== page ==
Psychological Aspects of Fibromyalgia

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Role of negative affect in fibromyalgia[edit]

Bartley et al. state that “correlational research suggests negative affect (e.g., depression, anxiety) and deficits in positive affect may contribute to FMS symptomatology.” (Experimental assessment of affective processing in fibromyalgia. Bartley EJ1, Rhudy JL, Williams AE. J Pain. 2009 Nov;10(11):1151-60.)

They studied the presence of affective processing in fibromyalgia using a well-validated picture-viewing paradigm. This was done to provoke emotional responses. They viewed pleasant (erotica), neutral, and unpleasant (attack related) pictures as well as abrupt white noises that were delivered during two-thirds of the pictures. This was done to evoke startle eye blinks.

They accessed appetitive and defensive responding using “subjective (valence/ pleasure and arousal ratings) and physiological (corrugator EMG, heart rate, skin-conductance response, startle-reflex modulation) reactions to pictures.”

Results suggested that in fibromyalgia there is an associated increase in “defensive activation (displeasure, subjective arousal, corrugator EMG) to the unpleasant, threat-related pictures, but not deficits in appetitive activation to erotic pictures.” They concluded that it was likely that people with fibromyalgia “have deficits in affective processing, but this dysregulation may be limited to defensive activation.”

Focal psychological conflict in fibromyalgia[edit]

There are psychological conflicts which aggravate fibromyalgia or which precipitate attacks. Some even seem to be causal based on the fact that chronic widespread muscular pain and deterioration of sleep often occurs after and during emotional upheavals when conflicts are at critical points. The word conflict her is used in the psychoanalytic sense. It covers a broad range of mental disturbances. (For a book that discusses this topic see The Mind in Conflict by Charles Brenner.) There have several case histories of fibromyalgia patients in conflict. Several of Freud’s patients in Studies in Hysteria seem to have had fibromyalgia on top of their hysteria.

The author of this Encyclopedia has had dozens of patients with fibromyalgia in which conflict was a factor. Examples include a young woman with a complex dispute with her boyfriend; a working woman with hostility to her boss; and finally a woman that had been sexually abused by her brothers when she was a child who did not have the slightest doubt that this conflict contributed to her fibromyalgia. Decades after the abuse she was still struggling to find a way to undue the thinking patterns and tension which were set in motion by the original abuse.

For a paper on the role of self and identity conflicts see: Cognitive Factors in Fibromyalgia: The Role of Self-Concept and Identity Related Conflicts. Compañ V, Feixas G, Varlotta-Domínguez N, Torres-Viñals M, Aguilar-Alonso A, Dada G, Angel Saúl L. J Constr Psychol. 2011 Jan;24(1):56-77 available in full online at: http://www.ncbi.nlm.nih.gov/pmc/articles/PMC3339579/.)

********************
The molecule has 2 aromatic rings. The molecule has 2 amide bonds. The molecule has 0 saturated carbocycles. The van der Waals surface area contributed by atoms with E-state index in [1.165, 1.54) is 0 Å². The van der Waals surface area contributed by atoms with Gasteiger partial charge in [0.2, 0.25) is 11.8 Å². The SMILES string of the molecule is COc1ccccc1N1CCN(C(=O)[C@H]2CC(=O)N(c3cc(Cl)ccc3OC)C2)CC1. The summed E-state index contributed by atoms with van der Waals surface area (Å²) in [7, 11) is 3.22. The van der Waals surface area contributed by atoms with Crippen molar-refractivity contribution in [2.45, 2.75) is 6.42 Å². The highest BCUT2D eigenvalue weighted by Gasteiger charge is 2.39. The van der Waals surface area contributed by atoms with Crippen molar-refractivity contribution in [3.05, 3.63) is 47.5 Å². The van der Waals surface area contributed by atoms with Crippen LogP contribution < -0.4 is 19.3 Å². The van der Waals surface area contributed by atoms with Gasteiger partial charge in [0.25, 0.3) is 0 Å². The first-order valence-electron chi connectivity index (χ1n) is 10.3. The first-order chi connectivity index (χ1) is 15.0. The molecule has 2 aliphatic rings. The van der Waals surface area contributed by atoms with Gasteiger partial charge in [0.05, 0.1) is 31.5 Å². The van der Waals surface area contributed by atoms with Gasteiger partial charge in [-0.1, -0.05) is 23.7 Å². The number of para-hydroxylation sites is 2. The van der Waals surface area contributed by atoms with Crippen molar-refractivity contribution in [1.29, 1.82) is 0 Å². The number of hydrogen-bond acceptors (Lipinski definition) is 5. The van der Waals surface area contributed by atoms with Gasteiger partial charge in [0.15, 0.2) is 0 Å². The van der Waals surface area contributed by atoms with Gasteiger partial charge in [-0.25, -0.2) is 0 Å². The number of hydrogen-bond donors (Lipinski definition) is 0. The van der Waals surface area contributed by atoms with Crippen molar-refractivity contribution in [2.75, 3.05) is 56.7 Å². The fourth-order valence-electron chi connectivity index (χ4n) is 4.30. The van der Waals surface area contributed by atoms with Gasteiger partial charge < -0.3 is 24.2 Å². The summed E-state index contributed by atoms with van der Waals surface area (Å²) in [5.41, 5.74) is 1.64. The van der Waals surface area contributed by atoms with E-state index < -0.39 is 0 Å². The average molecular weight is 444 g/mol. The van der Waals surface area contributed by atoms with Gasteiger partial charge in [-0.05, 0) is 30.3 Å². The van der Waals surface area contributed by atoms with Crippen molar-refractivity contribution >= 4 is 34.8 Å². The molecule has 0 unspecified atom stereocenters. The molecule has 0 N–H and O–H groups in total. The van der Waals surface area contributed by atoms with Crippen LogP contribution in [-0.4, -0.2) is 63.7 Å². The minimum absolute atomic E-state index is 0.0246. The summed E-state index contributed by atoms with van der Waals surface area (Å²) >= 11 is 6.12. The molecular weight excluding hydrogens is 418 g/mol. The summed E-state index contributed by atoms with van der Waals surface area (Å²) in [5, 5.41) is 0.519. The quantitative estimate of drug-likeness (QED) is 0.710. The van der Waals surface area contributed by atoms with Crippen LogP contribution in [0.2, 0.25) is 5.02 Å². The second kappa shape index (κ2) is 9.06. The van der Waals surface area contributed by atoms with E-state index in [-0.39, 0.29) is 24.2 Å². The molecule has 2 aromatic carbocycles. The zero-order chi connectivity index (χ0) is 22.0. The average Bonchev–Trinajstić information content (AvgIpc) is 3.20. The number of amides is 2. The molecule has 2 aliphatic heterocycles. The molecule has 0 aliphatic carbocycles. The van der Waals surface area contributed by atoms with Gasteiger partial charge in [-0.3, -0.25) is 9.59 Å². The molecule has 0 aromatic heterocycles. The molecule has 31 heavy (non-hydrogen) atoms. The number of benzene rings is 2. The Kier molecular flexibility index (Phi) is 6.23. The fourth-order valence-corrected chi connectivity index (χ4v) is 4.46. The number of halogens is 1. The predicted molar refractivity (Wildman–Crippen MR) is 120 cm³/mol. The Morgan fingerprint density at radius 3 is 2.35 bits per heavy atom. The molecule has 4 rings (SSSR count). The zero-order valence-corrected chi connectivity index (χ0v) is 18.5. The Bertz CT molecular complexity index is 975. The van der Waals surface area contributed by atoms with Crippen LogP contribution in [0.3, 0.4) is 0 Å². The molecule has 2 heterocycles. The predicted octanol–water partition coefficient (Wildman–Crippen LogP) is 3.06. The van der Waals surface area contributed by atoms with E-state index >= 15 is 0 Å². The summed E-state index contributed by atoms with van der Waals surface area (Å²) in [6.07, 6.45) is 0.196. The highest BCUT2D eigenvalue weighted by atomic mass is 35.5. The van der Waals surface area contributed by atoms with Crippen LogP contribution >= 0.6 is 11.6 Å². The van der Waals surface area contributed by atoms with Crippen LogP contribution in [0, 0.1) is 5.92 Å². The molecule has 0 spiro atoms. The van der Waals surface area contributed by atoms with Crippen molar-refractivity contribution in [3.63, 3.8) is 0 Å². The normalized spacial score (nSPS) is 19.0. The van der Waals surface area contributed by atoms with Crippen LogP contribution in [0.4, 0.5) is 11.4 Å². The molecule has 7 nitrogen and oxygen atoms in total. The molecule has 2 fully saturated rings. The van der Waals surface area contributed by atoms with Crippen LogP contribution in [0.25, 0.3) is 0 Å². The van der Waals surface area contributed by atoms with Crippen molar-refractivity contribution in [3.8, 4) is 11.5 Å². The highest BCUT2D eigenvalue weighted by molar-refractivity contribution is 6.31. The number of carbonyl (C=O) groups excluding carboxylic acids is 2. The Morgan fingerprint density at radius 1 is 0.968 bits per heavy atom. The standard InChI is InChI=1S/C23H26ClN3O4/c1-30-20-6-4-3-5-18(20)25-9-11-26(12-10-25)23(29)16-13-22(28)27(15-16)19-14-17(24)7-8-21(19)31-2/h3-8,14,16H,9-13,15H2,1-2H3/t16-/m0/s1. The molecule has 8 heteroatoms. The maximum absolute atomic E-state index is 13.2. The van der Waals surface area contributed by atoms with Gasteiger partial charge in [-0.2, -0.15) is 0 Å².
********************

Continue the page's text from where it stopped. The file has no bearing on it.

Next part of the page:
For a case history see: [Fibromyalgia (fibrositis) syndrome--a case report]. [Article in Japanese] Kobayashi S1, Iijima K, Tanaka M, Tamura N, Hashimoto H, Hirose S. Ryumachi. 1991 Apr;31(2):206-11.

Also see: [Psychosomatic aspects in the diagnosis and treatment of fibromyalgia]. [Article in German] Blumenstiel K1, Eich W. Schmerz. 2003 Dec;17(6):399-404.

Building bridges between body and mind: The analysis of an adolescent with paralyzing chronic pain. Shapiro B1. Int J Psychoanal. 2003 Jun;84(Pt 3):547-61. (The abstract does not use the word “fibromyalgia”; but when searching pubmed for “fibromyalgia and psychoanalysis, this paper comes up.)

Mindfulness training for reducing anger, anxiety, and depression in fibromyalgia patients.Amutio A, Franco C, Pérez-Fuentes Mde C, Gázquez JJ, Mercader I. Front Psychol. 2015 Jan 12;5:1572 available in full online at: http://www.ncbi.nlm.nih.gov/pmc/articles/PMC4290530/

A Forgiveness Intervention for Women With Fibromyalgia Who Were Abused in Childhood: A Pilot Study. Lee YR1, Enright RD2. Spritual Clin Pract. 2014 Sep;1(3):203-217 available in full online at: http://www.ncbi.nlm.nih.gov/pmc/articles/PMC4404749/.

Sadrediny et al. report the case of man who was married to a woman. He had refractory fibromyalgia “after an 8-year history of generalized chronic pain. He under-went multiple treatment modalities, such as tricyclic antidepressants, selective serotonin reuptake inhibitors, serotonin-norepinephrine reuptake inhibitors, and nonpharmacological therapies, with no dramatic success. Psychiatric assessment revealed a homosexual tendency. He and his wife were informed about the problem. A change in sexual behavior caused a significant resolution of symptoms over a 6-month period, and he no longer receives medication for FM. This is the first case report to demonstrate the efficacy of sexual disorder improvement in the treatment of refractory FM.” The authors seemed to be of the opinion that his homosexuality was a strain on him. (Sexual disorder improvement: a target or a way in treatment of fibromyalgia. A case report and brief review. Sadrediny S1, Molaeephard M, Mir-Ahmadi M. Mod Rheumatol. 2010 Feb;20(1):74-6.)